Town of Randolph Puts Up 7+ Acres of Municipal Surplus Land for Public Auction


RANDOLPH, MA–The Town of Randolph is preparing to bring one of the largest tracts of town-owned land in recent memory to public auction on Friday, January 22 at 11AM.

The 7.13± acre parcel on Fencourt Avenue was originally the site of the McNeil School before being converted to the James M. Hurley Senior & Veterans Center some years back. The surplus land became available when the town constructed a new Intergenerational Community Center on Pleasant Street. With no immediate or foreseeable use for the property, Town administrators are working with Sullivan & Sullivan Auctioneers of Sandwich to bring the land and the shuttered building to public auction.

“This is a responsible way to generate revenue for the town while encouraging the kind of desirable development that will bring benefit to current and future residents of the town. This particular parcel, with its proximity to the Commuter Rail, mixed-use zoning and potential qualification for higher density housing, should be attractive to a number of residential developers. The Public Auction process is a transparent, fair and equitable way to give all interested bidders an opportunity to compete.” Said Planner for the Town of Randolph, Michelle Tyler.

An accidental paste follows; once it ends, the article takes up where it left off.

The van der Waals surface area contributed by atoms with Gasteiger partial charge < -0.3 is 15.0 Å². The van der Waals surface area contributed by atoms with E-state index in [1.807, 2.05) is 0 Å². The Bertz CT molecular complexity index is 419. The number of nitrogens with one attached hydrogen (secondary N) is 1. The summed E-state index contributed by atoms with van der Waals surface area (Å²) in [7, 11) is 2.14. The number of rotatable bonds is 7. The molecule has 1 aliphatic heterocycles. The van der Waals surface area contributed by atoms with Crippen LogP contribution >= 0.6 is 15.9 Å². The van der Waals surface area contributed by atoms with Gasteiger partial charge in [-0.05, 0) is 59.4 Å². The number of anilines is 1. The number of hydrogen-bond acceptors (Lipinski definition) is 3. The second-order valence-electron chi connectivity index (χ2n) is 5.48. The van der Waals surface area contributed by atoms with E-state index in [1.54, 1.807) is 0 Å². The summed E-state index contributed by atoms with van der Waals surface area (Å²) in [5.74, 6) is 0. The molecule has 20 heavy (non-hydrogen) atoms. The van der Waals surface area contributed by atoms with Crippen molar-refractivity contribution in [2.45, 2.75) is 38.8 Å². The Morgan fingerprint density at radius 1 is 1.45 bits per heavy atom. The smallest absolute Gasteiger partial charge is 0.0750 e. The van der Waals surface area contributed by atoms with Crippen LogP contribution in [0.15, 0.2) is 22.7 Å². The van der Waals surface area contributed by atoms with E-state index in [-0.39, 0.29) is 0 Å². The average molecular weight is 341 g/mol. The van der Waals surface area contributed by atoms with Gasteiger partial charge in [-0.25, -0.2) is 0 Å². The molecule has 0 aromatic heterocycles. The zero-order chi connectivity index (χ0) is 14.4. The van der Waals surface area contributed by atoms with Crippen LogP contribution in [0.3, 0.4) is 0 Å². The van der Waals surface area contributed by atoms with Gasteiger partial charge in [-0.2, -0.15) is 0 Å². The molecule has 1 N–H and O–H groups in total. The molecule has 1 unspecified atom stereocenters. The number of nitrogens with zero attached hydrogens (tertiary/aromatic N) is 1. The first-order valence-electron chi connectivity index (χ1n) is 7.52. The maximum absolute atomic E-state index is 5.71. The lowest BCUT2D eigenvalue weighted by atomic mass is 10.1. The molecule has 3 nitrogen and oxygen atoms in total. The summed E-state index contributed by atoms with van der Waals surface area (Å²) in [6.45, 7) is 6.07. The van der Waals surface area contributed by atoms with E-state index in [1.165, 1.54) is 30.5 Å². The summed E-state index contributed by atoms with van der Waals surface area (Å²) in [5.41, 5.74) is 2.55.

Tyler said that another feature that should make the land attractive to developers is that it lies within a Federally designated Opportunity Zone. This special status, which the town received via application through the Executive Office of Housing and Economic Development, encourages economic development by allowing developers to realize certain tax benefits for investing within these designated communities.

Marianne Sullivan, President and Lead Auctioneer of Sullivan & Sullivan, expressed her firm’s excitement about the offering.

“We expect there to be some fierce competition for this very attractive residential development opportunity. Between its prime location close to the commuter rail, the potential for higher density housing with a mixed-use commercial component, the added appeal of tax incentives, and the chance to get in on Randolph’s burgeoning development momentum, we think there will be some very excited bidders attending this auction. Ultimately the winning bidder will secure an outstanding property and the taxpayers of the town should do very well.” Sullivan Said.

Tyler points out that the new owner of the land, like any developer, will need to present acceptable plans for development, comply with all zoning regulations and proceed through the standard review and approval process.

More information about the auction can be found at